Hannah Kent’s second book follows in the footsteps of her first book, Burial Rites, where the story plays out against a background that is harsh, grey, cold and unforgiving. While Burial Rites is set in Iceland, The Good People has the Irish winter of 1825/1826 as its background. Kent’s ability to capture a physical sensation of cold and deprivation in her writing is to be admired.
This is a book about the complexity of myth and superstition and the way in which it merges with traditional religious belief. The story, situated in an Irish rural village of the early nineteenth century, centres on three women: Nόra, newly widowed and the guardian of her deceased daughter’s four-year-old child, Micheál; Nance, the village wise woman; and Mary, a fourteen-year-old girl hired by Nόra to help her with Micheál.
Micheál is disabled, though, if we are to believe Nόra, he began life as well and healthy as any other child. Although she fears that her daughter and son-in-law may have failed to care for him and feed him properly, Nance strongly believes that he is a changeling: the real Micheál has been taken by the fairies or the good people.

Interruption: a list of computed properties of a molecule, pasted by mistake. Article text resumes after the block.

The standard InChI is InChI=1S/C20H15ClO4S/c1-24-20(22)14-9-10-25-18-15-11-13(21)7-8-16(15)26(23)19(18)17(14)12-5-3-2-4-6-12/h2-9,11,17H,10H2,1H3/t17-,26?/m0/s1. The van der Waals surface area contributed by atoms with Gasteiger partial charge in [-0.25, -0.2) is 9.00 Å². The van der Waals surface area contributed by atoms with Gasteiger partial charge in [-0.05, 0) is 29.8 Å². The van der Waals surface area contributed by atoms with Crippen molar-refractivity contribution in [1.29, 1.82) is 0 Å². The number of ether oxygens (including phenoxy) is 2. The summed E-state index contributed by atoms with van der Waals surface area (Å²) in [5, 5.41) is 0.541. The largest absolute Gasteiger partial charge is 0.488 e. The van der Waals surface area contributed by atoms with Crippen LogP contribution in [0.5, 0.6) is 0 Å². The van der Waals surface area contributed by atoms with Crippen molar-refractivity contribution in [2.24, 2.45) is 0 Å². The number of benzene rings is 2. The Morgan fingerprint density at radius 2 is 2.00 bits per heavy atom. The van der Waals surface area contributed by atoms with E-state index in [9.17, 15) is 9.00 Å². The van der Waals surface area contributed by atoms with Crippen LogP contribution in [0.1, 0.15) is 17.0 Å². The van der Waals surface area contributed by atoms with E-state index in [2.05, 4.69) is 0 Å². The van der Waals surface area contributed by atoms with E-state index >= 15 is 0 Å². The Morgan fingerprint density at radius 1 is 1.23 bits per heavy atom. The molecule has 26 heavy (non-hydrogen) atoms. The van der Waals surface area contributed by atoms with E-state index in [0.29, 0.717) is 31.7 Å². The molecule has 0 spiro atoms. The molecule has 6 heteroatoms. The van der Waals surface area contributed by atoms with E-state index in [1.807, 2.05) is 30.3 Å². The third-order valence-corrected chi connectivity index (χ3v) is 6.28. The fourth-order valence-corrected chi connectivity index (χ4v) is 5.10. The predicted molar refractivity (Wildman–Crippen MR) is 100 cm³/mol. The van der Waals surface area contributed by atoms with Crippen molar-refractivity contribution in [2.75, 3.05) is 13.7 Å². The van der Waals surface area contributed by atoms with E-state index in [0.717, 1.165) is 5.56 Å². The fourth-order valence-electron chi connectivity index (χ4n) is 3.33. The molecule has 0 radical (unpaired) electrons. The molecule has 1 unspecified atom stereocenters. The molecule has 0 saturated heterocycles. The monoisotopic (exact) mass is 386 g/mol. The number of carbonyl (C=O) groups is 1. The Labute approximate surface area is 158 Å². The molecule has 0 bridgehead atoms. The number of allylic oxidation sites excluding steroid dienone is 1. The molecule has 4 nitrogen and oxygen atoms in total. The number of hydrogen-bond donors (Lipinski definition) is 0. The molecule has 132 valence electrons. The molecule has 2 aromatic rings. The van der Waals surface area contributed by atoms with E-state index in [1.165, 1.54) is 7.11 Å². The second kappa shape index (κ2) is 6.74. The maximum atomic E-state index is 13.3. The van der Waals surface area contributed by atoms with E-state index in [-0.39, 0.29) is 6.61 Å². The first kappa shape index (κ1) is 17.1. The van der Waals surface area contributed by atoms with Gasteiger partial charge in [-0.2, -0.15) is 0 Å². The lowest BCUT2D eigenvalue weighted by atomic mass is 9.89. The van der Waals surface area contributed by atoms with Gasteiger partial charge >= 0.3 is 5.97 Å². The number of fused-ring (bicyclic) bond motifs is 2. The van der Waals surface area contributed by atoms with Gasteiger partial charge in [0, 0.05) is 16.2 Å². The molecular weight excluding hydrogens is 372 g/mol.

The story unwinds against a background where a depressing Irish winter competes only with ignorance, herbal remedies and an unbelievable array of concoctions to ward off harm and/or bring luck. Traditional religious practices may be part of every-day life for these people, but as the new priest soon realizes (much to his chagrin) his flock is not only Christian but also pagan.
The Good People should appeal to most readers but especially to those who have experienced Irish superstitions and folk lore at first hand. It is a book that once commenced cannot be put down.
Photo of Hannah Kent from The Australian